Saturdays this fall, you can tune in and watch the players that should be the future of USA Rugby.
Now there are some caveats – for one, these players won’t be playing rugby. For another, these players may have never even held a rugby ball.
Nevertheless, what you will see are a tremendously deep pool of top-flight athletes playing a full-contact sport, that sport will just happen to be football. Division I college football, to be precise.
Rugby won’t ever get the best college football players of course, those guys are going to the NFL. But even after you scrape off the cream of the crop from college football each year, there are still hundreds of football players graduating from college each year who won’t have a future in the NFL. Here’s some basic math – you might find 100 players on a typical FBS college football roster. Once you factor in redshirts, let’s say 20 of those players graduate each year. There are about 120 FBS football programs, multiply that by 20 and you get 2400. Maybe 400 of those guys find their way to the NFL, leaving 2000 or so Division I-caliber athletes (not to mention some other pretty good athletes playing at other levels of college football) to be accepted into some other vocation. I’m suggesting rugby as one of those other vocations.
The reasons to push this sort of thing are sort of basic. First, this sort of infusion of athletic talent would put American rugby on par, at least athletically, with any other country. Yes, even once you subtract the guys going to the NFL. The pool of great athletes playing FBS football is plenty deep.
Second, this idea accepts the reality that it is going to be increasingly difficult to get America’s youth to play any contact sport, let alone rugby and the perceptions that accompany the lack of pads and helmets.
Of course, the most obvious downside is that you’re promoting the use of a bunch of inexperienced rugby players. Admittedly, converting college football players probably won’t ever allow American rugby to field the type of polished scrummagers and fundamentally sound players you’ll find in say, New Zealand. But let’s face it, before we worry about becoming New Zealand, USA Rugby has to get back to being able to beat the Georgias of the world at home. Increasing our athletic talent pool playing rugby will help.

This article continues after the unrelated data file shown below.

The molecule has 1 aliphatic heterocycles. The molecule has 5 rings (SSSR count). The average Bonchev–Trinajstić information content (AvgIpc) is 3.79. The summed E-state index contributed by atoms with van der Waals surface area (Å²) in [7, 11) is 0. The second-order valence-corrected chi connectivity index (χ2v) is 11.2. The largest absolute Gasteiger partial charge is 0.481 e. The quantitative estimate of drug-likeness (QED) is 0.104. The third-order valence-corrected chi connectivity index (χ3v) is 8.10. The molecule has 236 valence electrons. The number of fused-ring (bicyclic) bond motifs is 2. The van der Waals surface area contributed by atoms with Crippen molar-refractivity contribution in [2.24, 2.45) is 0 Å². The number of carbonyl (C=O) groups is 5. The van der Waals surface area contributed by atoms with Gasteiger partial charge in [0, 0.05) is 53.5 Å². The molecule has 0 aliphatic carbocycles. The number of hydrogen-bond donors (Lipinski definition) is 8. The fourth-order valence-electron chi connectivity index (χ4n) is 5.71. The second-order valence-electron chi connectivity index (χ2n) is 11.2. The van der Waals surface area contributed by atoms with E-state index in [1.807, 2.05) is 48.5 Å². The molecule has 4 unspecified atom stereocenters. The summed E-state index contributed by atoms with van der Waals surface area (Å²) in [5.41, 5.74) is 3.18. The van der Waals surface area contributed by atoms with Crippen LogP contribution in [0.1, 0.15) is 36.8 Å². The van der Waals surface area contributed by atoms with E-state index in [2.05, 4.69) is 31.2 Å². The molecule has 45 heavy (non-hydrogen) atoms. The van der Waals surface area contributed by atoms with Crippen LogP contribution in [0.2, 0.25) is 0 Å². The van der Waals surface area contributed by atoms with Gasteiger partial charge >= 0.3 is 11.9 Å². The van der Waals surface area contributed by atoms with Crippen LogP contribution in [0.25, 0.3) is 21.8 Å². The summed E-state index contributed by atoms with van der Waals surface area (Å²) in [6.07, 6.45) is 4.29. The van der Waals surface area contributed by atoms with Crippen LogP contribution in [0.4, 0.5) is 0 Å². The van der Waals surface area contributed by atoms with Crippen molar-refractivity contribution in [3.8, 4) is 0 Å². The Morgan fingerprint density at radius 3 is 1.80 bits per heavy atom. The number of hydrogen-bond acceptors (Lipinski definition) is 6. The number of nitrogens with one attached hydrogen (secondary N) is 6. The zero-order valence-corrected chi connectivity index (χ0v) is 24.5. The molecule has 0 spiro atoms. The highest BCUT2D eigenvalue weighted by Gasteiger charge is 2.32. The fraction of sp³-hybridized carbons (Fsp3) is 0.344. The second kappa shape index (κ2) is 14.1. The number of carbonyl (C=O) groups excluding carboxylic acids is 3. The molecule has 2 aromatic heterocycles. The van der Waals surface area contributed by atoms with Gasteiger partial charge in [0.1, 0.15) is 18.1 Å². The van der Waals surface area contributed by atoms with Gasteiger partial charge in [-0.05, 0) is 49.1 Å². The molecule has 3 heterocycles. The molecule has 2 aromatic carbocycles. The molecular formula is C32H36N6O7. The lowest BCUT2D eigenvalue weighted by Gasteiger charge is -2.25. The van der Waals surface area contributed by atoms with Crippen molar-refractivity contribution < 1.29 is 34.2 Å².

For the sake of example, let’s use the case of Spike Davis. Earlier this year, Spike earned two caps as part of the Eagles squad that won the Americas Rugby Championship. Last year, he was the top try-scorer during the lone season of PRO Rugby.
From 2009-2012, Spike played defensive line at SMU. So in five years, he’s demonstrated the athletic ability and dedication to convert himself from an interior lineman on the football field to an international-level wing on the rugby pitch.
American rugby can develop more Spikes. A lot more. There are probably a bunch of ways to do it, but here’s one – as MLR builds toward launch and then hopefully seeks to succeed on a long-term basis, they’ll of course need players. Each MLR club (and some of the larger amateur clubs in other parts of the country) could reach out to current college football players and offer them the chance to train during the spring and summer. Their colleges won’t want the players participating in full contact drills, but there’s no reason they can’t learn the fundamentals. If you start that sort of thing now, then hopefully in a few years when some of the players start graduating, their interested enough (and MLR has the wherewithal) to take on these players and let them continue training such that eventually some of the players develop into MLR (and maybe Eagle)-type players.
You have to work with what you’ve got, and in this country we’ve got a deep pool of athletic talent, if not a reservoir of fundamentally sound rugby players. And beside, 15 Spike Davises running around on the pitch would make for fun rugby to watch.